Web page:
Science Fair Project Encyclopedia
SHA hash functions
The SHA (Secure Hash Algorithm) family is a set of related cryptographic hash functions. The most commonly used function in the family, SHA-1, is employed in a large variety of popular security applications and protocols, including TLS, SSL, PGP, SSH, S/MIME, and IPSec. SHA-1 is considered to be the successor to MD5, an earlier, widely-used hash function. The SHA algorithms were designed by the National Security Agency (NSA) and published as a US government standard.
The first member of the family, published in 1993, is officially called SHA; however, it is often called SHA-0 to avoid confusion with its successors. Two years later, SHA-1, the first successor to SHA, was published. Four more variants have since been issued with increased output ranges and a slightly different design: SHA-224, SHA-256, SHA-384, and SHA-512 — all are sometimes referred to as SHA-2.
SHA-0 is no longer considered to be secure, and recent claims suggest that SHA-1 is also broken. No attacks have yet been reported on the SHA-2 variants.
SHA-0 and SHA-1
The original specification of the algorithm was published in 1993 as the Secure Hash Standard, FIPS PUB 180, by US government standards agency NIST (National Institute of Standards and Technology). This version is now often referred to as "SHA-0". It was withdrawn by NSA shortly after publication and was superseded by the revised version, published in 1995 in FIPS PUB 180-1 and commonly referred to as "SHA-1". This was done, according to NSA, to correct a flaw in the original algorithm which reduced its cryptographic security. However, NSA did not provide any further explanation or identify what flaw was corrected. Weaknesses have subsequently been reported in both SHA-0 and SHA-1. SHA-1 appears to provide greater resistance to attacks, supporting NSA's assertion that the change increased the security.
SHA-0 and SHA-1 produce a 160-bit digest from a message with a maximum size of 264 bits, and is based on principles similar to those used by Professor Ronald L. Rivest of MIT in the design of the MD4 and MD5 message digest algorithms.
Cryptanalysis of SHA-0
In 2004, Biham and Chen found near-collisions for SHA-0 — two messages that hash to nearly the same value; in this case, 142 out of the 160 bits are equal. They also found full collisions of SHA-0 reduced to 62 out of its 80 rounds.
Subsequently, on 12 August 2004, a collision for the full SHA-0 algorithm was announced by Joux, Carribault, Lemuet and Jalby. This was done by using a generalization of the Chabaud and Joux attack. Finding the collision had complexity 251 and took about 80,000 CPU hours on a supercomputer with 256 Itanium 2 processors.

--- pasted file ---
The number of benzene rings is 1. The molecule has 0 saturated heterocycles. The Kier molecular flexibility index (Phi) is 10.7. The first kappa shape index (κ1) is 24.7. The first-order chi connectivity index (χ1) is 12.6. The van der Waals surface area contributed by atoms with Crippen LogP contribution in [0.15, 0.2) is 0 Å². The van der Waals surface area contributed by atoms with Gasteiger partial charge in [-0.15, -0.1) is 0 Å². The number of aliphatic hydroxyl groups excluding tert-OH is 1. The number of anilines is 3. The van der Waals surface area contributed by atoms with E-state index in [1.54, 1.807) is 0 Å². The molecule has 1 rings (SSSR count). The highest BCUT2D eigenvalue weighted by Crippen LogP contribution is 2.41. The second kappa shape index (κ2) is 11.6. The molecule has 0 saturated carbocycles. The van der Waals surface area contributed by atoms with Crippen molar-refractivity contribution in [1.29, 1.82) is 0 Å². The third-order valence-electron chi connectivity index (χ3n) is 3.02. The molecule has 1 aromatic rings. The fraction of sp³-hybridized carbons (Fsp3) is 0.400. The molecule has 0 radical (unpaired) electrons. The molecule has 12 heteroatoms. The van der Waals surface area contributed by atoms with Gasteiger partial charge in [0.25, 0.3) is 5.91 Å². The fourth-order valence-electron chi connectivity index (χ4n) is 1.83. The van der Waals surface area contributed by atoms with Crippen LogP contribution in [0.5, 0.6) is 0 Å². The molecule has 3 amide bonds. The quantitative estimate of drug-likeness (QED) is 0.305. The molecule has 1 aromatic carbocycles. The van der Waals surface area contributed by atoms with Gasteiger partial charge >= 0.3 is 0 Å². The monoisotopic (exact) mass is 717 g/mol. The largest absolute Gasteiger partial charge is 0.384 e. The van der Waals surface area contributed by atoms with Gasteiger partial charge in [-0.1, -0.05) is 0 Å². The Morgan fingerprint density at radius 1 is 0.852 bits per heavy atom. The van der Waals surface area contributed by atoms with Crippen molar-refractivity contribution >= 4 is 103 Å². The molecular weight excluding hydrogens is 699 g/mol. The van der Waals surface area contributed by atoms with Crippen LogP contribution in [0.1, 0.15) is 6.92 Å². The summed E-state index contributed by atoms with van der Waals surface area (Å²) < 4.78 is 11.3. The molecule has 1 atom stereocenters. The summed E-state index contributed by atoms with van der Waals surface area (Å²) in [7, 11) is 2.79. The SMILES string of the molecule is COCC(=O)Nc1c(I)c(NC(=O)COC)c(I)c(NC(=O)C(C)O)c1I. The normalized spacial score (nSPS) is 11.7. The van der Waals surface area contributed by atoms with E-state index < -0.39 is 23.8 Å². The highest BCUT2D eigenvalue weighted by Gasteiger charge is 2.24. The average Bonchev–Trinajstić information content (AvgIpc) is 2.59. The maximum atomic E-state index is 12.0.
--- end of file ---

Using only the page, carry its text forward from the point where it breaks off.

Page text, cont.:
On 17 August 2004, at the Rump Session of CRYPTO 2004, preliminary results were announced by Wang, Feng, Lai, and Yu, about an attack on MD5, SHA-0 and other hash functions. The complexity of their attack on SHA-0 is 240, significantly better than the attack by Joux et al , .
In February 2005, Bruce Schneier reported on an attack by Xiaoyun Wang, Yiqun Lisa Yin, and Hongbo Yu which could find collisions in SHA-0 in 239 operations . As of this writing, the details of the attack has not been made public, but a collision of the full SHA-0 function has been presented.
Cryptanalysis of SHA-1
In the light of the results on SHA-0, some experts suggested that plans for the use of SHA-1 in new cryptosystems should be reconsidered. After the results were published, NIST announced that they planned to phase out the use of SHA-1 by 2010 in favour of the SHA-2 variants .
In early 2005, Rijmen and Oswald published an attack on a reduced version of SHA-1 — 53 out of 80 rounds — which finds collisions with a complexity of less than 280 operations .
In February 2005, Bruce Schneier reported an attack by Xiaoyun Wang, Yiqun Lisa Yin , and Hongbo Yu . The attack is not yet published, but is outlined in a brief note by the authors. The authors assert that their attacks can find collisions in the full version of SHA-1, requiring less than 269 operations (a brute-force search would require 280.)
The details of the attack remain to be seen, but the authors write: "In particular, our analysis is built up on the original differential attack on SHA0, the near collision attack on SHA0, the multi-block collision techniques, as well as the message modification techniques used in the collision search attack on MD5. Breaking SHA1 would not be possible without these powerful analytical techniques."  The authors have presented a collision for 58-round SHA-1, claimed to be found with 233 hash operations.
In an interview, Yin states that, "Roughly, we exploit the following two weaknesses: One is that the file preprocessing step is not complicated enough; another is that certain math operations in the first 20 rounds have unexpected security problems." .